AMDIS Takeaways: The CMIO Role Continues to Expand

By Zachary Durst and Wendy Kerschner

We recently attended the annual AMDIS Physician-Computer Connection Symposium, an event that showcases the exceptional contributions of physician informatics leaders in tackling the numerous challenges faced by healthcare organizations. The sessions underscored the expanding role of informatics in today’s health systems, highlighting the role its leaders have had in delivering valuable solutions that improve healthcare outcomes, promote clinician wellness and optimize organizational efficiency. The presentations covered a diverse range of topics, fostering the exchange of best practices and valuable insights that Chief Medical Informatics Officers (CMIOs) and other informatics leaders can take back to their organizations.

Below are the some of the key topics discussed during the event.

The Continued Rise of Artificial Intelligence

The rapid proliferation and increasing mainstream adoption of AI tools, including ChatGPT and other generative artificial intelligence technologies, have become a prominent topic of interest for informatics leaders. Each healthcare organization is at a different stage of AI adoption, and several presentations focused on sharing lessons learned and effective strategies for harnessing the power of AI, as well as examining the best tools to integrate AI into current electronic medical records and other applications. Although many organizations still need to hire a Chief AI Officer, the responsibility for assessing tools, implementing solutions, and training on ethical and secure usage has fallen to informatics leaders in many cases. Marlene Millen, M.D., shared a report about how UC San Diego Health’s GPT Epic Pilot leverages GPT-4 – the most current version – within the EMR. The tool took information from patient charts and generated a draft prompt to MyChart messages that the clinicians were able to edit and send. The pilot project is still in its infancy but generated a lot of interest among the leaders regarding its efficacy in providing quality and thoughtful responses and whether it will lead to significant time savings.

Addressing Burnout and Promoting Wellness

Physician burnout and the imperative to improve provider wellness continue to pose ongoing challenges that CMIOs are eager to address. Despite the shift away from the pandemic’s peak, the in-basket messaging rate and the challenges stemming from staffing shortages have not diminished. Informatics leaders are actively seeking innovative strategies to mitigate these issues and prioritize the well-being of healthcare providers. Margaret Lozovatsky, M.D., CHIO of Novant Health, spoke about the development of a wellness informatics specialty on her team that is committed to enhancing the efficiency of medical practice, an area that has been shown to contribute to professional fulfillment. By providing targeted individualized support, group training sessions and many asynchronous services the organization has decreased time spent on several administrative tasks, including notes and in-basket management.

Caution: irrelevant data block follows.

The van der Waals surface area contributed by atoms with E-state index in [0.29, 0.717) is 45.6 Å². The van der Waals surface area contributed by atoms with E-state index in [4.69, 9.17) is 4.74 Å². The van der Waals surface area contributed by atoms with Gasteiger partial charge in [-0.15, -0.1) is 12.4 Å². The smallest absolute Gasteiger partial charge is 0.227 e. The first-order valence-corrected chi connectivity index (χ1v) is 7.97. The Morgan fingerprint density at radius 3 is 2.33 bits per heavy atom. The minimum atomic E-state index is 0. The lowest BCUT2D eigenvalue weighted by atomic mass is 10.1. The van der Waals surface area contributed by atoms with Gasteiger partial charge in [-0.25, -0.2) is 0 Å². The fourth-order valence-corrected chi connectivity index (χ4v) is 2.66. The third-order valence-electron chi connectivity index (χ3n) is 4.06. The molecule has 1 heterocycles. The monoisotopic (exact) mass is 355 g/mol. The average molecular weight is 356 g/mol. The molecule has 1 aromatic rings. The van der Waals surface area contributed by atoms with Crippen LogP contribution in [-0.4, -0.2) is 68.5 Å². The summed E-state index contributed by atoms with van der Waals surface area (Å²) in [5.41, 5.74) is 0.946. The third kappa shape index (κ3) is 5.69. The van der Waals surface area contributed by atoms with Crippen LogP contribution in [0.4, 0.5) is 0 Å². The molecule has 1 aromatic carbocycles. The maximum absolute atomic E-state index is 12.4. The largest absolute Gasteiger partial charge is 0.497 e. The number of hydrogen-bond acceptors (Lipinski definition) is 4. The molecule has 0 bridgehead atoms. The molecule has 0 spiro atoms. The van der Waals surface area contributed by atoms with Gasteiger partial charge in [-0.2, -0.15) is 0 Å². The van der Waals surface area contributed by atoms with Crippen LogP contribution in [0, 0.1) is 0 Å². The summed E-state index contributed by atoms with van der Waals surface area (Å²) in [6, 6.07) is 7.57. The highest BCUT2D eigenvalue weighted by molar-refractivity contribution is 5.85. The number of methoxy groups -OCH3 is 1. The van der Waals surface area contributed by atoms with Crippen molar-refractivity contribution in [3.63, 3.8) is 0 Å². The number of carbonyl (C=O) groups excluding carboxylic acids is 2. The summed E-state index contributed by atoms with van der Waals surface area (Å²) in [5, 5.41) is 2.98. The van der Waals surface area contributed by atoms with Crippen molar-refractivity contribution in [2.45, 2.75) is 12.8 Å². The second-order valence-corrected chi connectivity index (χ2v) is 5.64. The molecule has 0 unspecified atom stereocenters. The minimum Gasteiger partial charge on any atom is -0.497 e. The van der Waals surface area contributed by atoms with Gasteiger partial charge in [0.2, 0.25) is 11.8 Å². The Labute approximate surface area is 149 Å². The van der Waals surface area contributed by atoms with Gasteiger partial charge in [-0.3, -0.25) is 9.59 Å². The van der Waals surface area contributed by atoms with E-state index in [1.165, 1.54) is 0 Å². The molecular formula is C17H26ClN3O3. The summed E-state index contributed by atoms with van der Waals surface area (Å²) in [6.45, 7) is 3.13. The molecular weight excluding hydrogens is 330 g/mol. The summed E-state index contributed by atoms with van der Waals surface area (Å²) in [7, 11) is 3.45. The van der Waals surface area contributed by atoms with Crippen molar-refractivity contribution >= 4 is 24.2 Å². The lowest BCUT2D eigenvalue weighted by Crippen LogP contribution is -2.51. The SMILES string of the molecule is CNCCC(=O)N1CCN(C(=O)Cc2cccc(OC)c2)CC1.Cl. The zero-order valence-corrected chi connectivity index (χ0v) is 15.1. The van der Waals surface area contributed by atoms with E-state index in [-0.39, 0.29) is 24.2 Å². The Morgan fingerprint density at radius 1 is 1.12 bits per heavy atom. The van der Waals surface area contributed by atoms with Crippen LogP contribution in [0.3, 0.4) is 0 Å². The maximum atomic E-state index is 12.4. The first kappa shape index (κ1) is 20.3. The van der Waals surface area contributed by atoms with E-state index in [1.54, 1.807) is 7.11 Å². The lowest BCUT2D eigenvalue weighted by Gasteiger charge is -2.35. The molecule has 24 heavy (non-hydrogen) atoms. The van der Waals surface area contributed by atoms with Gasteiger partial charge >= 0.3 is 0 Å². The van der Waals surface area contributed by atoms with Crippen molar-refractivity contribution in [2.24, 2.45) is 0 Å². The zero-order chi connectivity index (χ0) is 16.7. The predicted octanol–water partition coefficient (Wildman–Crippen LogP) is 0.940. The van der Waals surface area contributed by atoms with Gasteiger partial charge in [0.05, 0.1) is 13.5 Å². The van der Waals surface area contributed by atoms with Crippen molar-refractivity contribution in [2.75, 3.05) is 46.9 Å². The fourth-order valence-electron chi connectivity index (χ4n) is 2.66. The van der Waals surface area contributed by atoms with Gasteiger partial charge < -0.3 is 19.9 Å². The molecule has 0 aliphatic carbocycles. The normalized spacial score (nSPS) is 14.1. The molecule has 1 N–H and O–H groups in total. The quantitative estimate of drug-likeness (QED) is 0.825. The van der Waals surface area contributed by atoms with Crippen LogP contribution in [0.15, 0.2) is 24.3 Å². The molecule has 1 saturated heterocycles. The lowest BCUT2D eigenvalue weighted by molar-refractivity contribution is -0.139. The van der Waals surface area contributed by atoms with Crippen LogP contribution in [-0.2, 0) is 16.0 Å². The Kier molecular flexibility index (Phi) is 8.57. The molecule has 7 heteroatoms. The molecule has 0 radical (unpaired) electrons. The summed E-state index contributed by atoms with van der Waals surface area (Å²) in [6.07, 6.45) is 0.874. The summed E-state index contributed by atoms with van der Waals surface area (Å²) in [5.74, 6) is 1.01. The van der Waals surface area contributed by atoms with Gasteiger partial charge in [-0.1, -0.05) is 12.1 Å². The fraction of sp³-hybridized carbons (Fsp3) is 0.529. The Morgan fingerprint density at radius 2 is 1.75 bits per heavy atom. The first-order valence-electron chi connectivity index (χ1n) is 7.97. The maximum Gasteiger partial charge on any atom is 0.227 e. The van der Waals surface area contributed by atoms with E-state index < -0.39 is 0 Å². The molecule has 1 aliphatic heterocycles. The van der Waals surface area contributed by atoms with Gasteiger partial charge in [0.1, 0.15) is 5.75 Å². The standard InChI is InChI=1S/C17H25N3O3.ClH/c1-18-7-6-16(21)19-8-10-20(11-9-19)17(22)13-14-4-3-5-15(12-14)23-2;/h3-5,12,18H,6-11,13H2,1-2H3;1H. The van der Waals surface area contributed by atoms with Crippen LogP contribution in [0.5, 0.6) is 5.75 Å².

Continued Evolution and Elevation of the CMIO Role

The role CMIOs play within organizations is continuing to expand and change. The diversity of topics presented, in addition to offline conversations, demonstrates the variety in disciplines and initiatives that fall under the CMIO’s purview. WittKieffer recently surveyed informatics leaders from across the U.S. on various topics including the evolution of the role. Over the last two years, 79% of respondents have seen an increase in their scope of responsibilities. Digital transformation and AI tools were the areas where responsibilities increased the most. (We were pleased to present initial findings of our survey at the AMDIS event and will share comprehensive results and analysis from this survey in the coming months.) Given the challenging environment which physician informatics executives operate today, they are experiencing high organizational demand and financial constraints that limit their ability to budget for projects and add new team members. One session that spurred a lot of discussion was around CMIO return on investment and how to best communicate the value generated by informatics leaders to outside stakeholders. This will be an important skill informatics executives need to develop in order to increase their resources, status and impact.

The wealth of knowledge shared during the AMDIS annual gathering served as a powerful reminder of the indispensable contribution made by CMIOs in overcoming healthcare’s hurdles and pioneering transformative solutions. With their dedication to improving clinical outcomes, driving research and innovation, and fostering provider wellness and efficiency, the CMIO continues to be a critical role.